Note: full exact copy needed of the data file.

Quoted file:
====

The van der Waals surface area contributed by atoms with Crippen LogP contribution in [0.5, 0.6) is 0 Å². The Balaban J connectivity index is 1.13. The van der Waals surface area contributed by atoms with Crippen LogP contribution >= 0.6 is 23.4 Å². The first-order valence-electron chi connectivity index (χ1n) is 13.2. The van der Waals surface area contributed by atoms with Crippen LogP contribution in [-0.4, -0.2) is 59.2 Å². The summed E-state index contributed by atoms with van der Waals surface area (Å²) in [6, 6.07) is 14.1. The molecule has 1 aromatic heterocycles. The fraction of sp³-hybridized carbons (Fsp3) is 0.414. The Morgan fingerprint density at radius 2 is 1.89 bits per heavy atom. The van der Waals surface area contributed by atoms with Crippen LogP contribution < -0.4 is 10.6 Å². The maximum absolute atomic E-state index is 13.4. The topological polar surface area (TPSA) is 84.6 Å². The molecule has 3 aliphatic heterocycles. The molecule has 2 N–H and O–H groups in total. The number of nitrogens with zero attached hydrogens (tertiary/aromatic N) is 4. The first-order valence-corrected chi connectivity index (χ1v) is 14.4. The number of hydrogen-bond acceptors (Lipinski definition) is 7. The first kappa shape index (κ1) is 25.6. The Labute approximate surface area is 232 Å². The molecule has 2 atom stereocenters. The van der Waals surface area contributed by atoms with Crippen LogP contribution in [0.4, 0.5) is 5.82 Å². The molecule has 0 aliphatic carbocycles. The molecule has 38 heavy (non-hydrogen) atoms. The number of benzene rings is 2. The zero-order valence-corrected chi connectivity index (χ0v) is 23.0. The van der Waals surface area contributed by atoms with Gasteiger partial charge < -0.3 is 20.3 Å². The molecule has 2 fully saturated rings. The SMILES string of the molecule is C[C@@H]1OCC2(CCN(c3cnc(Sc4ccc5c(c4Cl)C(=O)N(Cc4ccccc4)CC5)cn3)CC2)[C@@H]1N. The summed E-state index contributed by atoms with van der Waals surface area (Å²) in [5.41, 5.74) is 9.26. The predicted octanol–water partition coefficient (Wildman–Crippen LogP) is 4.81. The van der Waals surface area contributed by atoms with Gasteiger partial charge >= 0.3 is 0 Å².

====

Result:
The van der Waals surface area contributed by atoms with Crippen LogP contribution in [0.5, 0.6) is 0 Å². The Balaban J connectivity index is 1.13. The van der Waals surface area contributed by atoms with Crippen LogP contribution >= 0.6 is 23.4 Å². The first-order valence-electron chi connectivity index (χ1n) is 13.2. The van der Waals surface area contributed by atoms with Crippen LogP contribution in [-0.4, -0.2) is 59.2 Å². The summed E-state index contributed by atoms with van der Waals surface area (Å²) in [6, 6.07) is 14.1. The molecule has 1 aromatic heterocycles. The fraction of sp³-hybridized carbons (Fsp3) is 0.414. The Morgan fingerprint density at radius 2 is 1.89 bits per heavy atom. The van der Waals surface area contributed by atoms with Crippen LogP contribution < -0.4 is 10.6 Å². The maximum absolute atomic E-state index is 13.4. The topological polar surface area (TPSA) is 84.6 Å². The molecule has 3 aliphatic heterocycles. The molecule has 2 N–H and O–H groups in total. The number of nitrogens with zero attached hydrogens (tertiary/aromatic N) is 4. The first-order valence-corrected chi connectivity index (χ1v) is 14.4. The number of hydrogen-bond acceptors (Lipinski definition) is 7. The first kappa shape index (κ1) is 25.6. The Labute approximate surface area is 232 Å². The molecule has 2 atom stereocenters. The van der Waals surface area contributed by atoms with Crippen LogP contribution in [0.4, 0.5) is 5.82 Å². The molecule has 0 aliphatic carbocycles. The molecule has 38 heavy (non-hydrogen) atoms. The number of benzene rings is 2. The zero-order valence-corrected chi connectivity index (χ0v) is 23.0. The van der Waals surface area contributed by atoms with Gasteiger partial charge < -0.3 is 20.3 Å². The molecule has 2 fully saturated rings. The SMILES string of the molecule is C[C@@H]1OCC2(CCN(c3cnc(Sc4ccc5c(c4Cl)C(=O)N(Cc4ccccc4)CC5)cn3)CC2)[C@@H]1N. The summed E-state index contributed by atoms with van der Waals surface area (Å²) in [5.41, 5.74) is 9.26. The predicted octanol–water partition coefficient (Wildman–Crippen LogP) is 4.81. The van der Waals surface area contributed by atoms with Gasteiger partial charge >= 0.3 is 0 Å².